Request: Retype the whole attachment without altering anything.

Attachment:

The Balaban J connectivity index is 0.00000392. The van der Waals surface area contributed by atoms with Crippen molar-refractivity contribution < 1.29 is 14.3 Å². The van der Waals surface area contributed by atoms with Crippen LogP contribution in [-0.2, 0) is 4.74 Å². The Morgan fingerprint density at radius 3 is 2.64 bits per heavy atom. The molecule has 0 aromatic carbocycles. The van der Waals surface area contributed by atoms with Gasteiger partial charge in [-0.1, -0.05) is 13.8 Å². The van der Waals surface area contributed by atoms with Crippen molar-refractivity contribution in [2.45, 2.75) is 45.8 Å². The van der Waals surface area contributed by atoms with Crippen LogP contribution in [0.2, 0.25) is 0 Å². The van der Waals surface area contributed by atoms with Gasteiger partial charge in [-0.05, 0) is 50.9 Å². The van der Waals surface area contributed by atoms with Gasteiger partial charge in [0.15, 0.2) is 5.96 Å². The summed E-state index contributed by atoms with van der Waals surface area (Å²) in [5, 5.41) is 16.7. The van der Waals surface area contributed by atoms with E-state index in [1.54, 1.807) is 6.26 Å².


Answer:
The Balaban J connectivity index is 0.00000392. The van der Waals surface area contributed by atoms with Crippen molar-refractivity contribution < 1.29 is 14.3 Å². The van der Waals surface area contributed by atoms with Crippen LogP contribution in [-0.2, 0) is 4.74 Å². The Morgan fingerprint density at radius 3 is 2.64 bits per heavy atom. The molecule has 0 aromatic carbocycles. The van der Waals surface area contributed by atoms with Gasteiger partial charge in [-0.1, -0.05) is 13.8 Å². The van der Waals surface area contributed by atoms with Crippen molar-refractivity contribution in [2.45, 2.75) is 45.8 Å². The van der Waals surface area contributed by atoms with Crippen LogP contribution in [0.2, 0.25) is 0 Å². The van der Waals surface area contributed by atoms with Gasteiger partial charge in [-0.05, 0) is 50.9 Å². The van der Waals surface area contributed by atoms with Gasteiger partial charge in [0.15, 0.2) is 5.96 Å². The summed E-state index contributed by atoms with van der Waals surface area (Å²) in [5, 5.41) is 16.7. The van der Waals surface area contributed by atoms with E-state index in [1.54, 1.807) is 6.26 Å².